Talking To A Lawyer
April is always the month that the ACBA partners with KDKA to offer KD & You and the Law – an annual event where members of the Bar Association have staffed the phones in the KDKA-TV studios and answered viewer’s legal questions. There has been a consistent call volume every year, and this year’s event on April 16th promises to be the same which is why it’s important to make the most out of the short time you have when you do talk to an attorney whether it be through KD & You and the Law or simply calling someone on your own for a consultation.
Finding Someone To Represent You: Looking On-Line
There are so many options now to find legal help - many of which are on-line and it’s easy to be intimidated and overwhelmed. Keep several things in mind:
- Style of a website is nice, but make sure it has substance as well
- An attorney/firm’s website may not always be representative of what they do – they may highlight family law practice because that is the type of business they are seeking
- Google is a fantastic tool, but it can be overwhelming – keep in mind that attorneys and firms can pay for higher Google rankings
- The ACBA does offer two websites to help find an attorney – www.acbalrs.org and www.pittsburghlawyerfinder.org
Finding Someone The Old Fashioned Way
- Ask for recommendations from neighbors, friends and family, etc.
- Call the bar association (Lawyer Referral Service)
- Schedule a consultation with the attorney / find out if there is a fee to do so
- Find out how long they've been practicing, what kind of experience they have
- Be up front with them about exactly what you need them to do
- Find out what their fees are up front
- Ask if they carry malpractice insurance
- There may be very good legal reasons why attorneys are not willing to accept your case. You may be past a filing deadline, the amount you are trying to recover may be too small to justify expending money on attorney’s fees or the person you are trying to sue may not have enough money to pay any amount you may be awarded. While you may want your case handled just on principle alone – attorneys are not willing to do that. They must be sure that a case is not only legitimate, but worth pursuing and expending their time and your money on.
Here are some helpful tips to make the most out of your time and money when talking to a lawyer.
1. Keep it Simple: Who, What, When, Where
These are common rules that apply to many situations and dealing with a lawyer is no different.
Who - Identify yourself. This will give an attorney the heads up if there are any potential conflicts and they should not be speaking with you.
What - Tell the attorney what you want them to do (ie; representing you at a hearing, making out a will; suing someone for damages). This is the actual heart of the matter so make sure you are specific.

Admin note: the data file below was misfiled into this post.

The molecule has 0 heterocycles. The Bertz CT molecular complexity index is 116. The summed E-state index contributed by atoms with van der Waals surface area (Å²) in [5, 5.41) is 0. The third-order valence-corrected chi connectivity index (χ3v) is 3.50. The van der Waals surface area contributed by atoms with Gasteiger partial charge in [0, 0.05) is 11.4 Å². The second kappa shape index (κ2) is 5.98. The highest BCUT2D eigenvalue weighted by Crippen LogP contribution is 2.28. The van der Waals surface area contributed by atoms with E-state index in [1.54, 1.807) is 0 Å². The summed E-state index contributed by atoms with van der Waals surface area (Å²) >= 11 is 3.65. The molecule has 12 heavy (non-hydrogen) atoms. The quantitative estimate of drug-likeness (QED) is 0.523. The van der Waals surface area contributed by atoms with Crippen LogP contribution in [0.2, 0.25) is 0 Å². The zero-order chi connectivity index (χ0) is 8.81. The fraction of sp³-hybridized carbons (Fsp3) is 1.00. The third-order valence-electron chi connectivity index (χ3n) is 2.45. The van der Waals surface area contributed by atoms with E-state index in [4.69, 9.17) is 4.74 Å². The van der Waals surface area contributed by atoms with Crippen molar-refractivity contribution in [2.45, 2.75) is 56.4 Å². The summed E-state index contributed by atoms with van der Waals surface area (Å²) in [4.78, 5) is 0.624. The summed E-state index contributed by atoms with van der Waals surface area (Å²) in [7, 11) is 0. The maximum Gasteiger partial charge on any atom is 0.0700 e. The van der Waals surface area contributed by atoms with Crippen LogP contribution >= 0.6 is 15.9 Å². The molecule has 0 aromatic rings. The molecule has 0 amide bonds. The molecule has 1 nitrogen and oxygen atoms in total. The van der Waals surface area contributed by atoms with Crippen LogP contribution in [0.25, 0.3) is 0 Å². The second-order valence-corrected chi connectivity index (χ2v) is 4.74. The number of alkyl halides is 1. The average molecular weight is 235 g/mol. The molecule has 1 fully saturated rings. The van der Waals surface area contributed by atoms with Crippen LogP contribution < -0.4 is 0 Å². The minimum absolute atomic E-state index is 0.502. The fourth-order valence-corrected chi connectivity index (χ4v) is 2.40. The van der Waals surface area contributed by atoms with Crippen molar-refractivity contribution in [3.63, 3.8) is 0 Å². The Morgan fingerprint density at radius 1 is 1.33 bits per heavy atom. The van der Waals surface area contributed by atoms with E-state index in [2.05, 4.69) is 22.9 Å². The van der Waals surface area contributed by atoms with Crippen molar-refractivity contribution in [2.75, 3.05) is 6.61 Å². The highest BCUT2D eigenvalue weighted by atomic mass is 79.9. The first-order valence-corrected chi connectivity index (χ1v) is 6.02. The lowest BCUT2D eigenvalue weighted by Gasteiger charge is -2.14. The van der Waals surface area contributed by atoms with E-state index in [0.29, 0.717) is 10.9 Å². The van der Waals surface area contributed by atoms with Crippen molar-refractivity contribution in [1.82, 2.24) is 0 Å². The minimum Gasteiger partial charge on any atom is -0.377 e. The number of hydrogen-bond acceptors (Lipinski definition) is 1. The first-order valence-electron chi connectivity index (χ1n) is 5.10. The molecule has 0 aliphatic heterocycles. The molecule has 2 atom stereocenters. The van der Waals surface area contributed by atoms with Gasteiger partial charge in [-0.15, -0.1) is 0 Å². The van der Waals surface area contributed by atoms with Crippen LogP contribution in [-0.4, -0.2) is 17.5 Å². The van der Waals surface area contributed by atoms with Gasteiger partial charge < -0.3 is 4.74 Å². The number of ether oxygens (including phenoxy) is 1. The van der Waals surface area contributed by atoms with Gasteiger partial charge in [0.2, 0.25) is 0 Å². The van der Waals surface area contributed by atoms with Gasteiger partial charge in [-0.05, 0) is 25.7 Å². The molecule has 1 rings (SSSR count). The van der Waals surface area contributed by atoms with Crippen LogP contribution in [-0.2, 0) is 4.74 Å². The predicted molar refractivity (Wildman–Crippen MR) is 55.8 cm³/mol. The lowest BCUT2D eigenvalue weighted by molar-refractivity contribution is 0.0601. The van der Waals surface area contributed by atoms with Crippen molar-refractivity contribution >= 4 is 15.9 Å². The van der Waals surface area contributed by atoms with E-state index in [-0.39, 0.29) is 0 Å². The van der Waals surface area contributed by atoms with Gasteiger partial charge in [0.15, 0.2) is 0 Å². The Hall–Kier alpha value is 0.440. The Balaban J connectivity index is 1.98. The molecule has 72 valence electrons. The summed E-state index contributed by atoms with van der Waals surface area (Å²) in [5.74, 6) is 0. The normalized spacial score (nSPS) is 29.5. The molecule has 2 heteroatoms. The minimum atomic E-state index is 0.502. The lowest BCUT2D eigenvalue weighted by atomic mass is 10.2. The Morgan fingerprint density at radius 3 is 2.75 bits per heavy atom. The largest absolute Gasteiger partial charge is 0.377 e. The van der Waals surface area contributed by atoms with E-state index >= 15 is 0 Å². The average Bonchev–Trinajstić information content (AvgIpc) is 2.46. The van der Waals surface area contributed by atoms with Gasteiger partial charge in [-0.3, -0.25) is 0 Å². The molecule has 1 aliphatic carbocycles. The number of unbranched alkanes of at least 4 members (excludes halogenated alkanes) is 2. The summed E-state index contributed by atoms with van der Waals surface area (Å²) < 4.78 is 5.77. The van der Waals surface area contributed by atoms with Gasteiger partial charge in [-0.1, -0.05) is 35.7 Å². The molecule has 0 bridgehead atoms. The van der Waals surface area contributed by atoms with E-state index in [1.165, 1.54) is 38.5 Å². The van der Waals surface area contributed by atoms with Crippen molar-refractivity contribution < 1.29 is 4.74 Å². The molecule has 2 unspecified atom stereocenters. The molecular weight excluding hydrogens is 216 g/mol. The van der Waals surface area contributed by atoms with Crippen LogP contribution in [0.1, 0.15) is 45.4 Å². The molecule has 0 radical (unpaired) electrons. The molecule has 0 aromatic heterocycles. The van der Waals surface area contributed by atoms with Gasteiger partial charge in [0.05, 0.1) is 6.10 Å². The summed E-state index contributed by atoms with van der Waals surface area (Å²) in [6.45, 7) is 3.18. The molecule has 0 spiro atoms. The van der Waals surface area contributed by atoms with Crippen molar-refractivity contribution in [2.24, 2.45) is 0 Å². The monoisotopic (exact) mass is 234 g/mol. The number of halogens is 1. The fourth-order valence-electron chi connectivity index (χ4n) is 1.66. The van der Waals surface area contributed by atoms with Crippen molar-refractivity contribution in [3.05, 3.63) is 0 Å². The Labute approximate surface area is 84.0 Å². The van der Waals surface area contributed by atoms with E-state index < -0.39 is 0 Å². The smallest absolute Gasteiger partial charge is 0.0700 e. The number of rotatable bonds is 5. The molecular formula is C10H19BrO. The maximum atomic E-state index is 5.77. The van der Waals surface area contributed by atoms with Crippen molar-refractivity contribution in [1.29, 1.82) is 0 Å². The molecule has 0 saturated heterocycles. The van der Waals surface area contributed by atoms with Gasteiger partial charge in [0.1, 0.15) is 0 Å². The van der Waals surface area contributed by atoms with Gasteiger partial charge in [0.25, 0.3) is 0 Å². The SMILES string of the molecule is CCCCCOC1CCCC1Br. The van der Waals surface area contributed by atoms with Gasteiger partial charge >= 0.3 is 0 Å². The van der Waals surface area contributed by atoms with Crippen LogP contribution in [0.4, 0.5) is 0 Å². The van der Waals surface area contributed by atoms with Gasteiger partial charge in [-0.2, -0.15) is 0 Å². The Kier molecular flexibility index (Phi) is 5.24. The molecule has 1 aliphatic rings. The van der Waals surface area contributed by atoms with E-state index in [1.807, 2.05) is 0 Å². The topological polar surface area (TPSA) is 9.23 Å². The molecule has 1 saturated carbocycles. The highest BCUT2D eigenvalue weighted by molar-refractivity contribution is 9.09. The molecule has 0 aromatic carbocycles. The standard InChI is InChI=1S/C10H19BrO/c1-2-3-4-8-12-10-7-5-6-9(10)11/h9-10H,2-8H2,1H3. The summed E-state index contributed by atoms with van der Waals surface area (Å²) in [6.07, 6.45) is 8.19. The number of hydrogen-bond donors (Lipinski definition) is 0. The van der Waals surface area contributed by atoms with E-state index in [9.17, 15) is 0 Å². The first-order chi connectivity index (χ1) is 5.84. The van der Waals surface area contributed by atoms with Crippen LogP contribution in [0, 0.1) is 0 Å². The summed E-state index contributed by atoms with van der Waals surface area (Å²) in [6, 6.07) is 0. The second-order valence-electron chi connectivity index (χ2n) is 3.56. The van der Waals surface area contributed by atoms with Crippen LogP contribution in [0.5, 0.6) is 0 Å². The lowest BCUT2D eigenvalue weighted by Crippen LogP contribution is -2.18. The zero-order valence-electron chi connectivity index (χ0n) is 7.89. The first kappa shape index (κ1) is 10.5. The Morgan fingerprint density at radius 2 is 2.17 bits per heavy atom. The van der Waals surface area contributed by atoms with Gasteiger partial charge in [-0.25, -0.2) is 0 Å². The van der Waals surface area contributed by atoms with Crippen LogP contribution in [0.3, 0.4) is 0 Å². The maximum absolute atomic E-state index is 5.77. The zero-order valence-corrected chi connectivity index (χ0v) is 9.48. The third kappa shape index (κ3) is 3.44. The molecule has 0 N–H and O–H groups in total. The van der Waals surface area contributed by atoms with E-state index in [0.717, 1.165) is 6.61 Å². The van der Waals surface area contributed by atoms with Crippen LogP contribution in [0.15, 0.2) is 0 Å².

When - If you have been served with court papers or have a deadline approaching let them know. An attorney needs to know right away if time is a factor and work needs to be done immediately.
Where - It may seem silly, but let the attorney know where you are from and where any potential legal action may take place. Some attorneys may not practice in another jurisdiction and it’s much better to find that out in advance.
2. Don’t elaborate and don’t get overly emotional.
While the situation you are currently in may be very upsetting and you may be either on the verge of yelling or bursting into tears at any moment, it helps no one if the attorney has carved out an hour for you, and then you spend 45 minutes of it sobbing how someone has wronged, humiliated, disrespected or hurt you. Clear your head and make sure you are able to speak about a matter rationally before talking to the lawyer. Also, make sure you clearly state what is happening now and what you want the attorney to do.
3. Ask basic questions about their experience, expectations, and costs.
Asking an open ended question like, “So what do you think my chances are?” and “You can win this right?” may end up getting you answers you don’t understand. Ask simple short, basic questions such as:
How long have you been practicing?
Have you handled cases like this before?
How do you structure your fees?
Do you carry liability insurance?
4. If the attorney tells you something you don’t understand, stop them and ask for clarification right away.
If you don’t understand something, but you just skip over it and assume you’ll figure it out later – don’t. It’s far better to make sure you completely understand something before moving on to the next step, otherwise you and the attorney may have very different views of what is or will be happening.
5. If you’re having trouble finding someone to accept your case – it may just not be a good case.
There may be very good legal reasons why attorneys are not willing to accept your case. You may be past a filing deadline, the amount you are trying to recover may be too small to justify expending money on attorney’s fees or the person you are trying to sue may not have enough money to pay any amount you may be awarded. While you may want your case handled just on principle alone – attorneys are not willing to do that. They must be sure that a case is not only legitimate, but worth pursuing and expending their time and your money on.
6. Once you’ve become a client remember, time is money.
Attorneys do charge for their time. Continuous calling will end up costing you money.
For free legal advice call the attorneys through KD & You and the Law on April 16, 2013.
For a referral to an attorney practicing in a particular field, call the Allegheny County Bar Association’s Lawyer Referral Service at (412) 261-5555 or visit the bar association sponsored Pittsburgh Lawyer Finder website.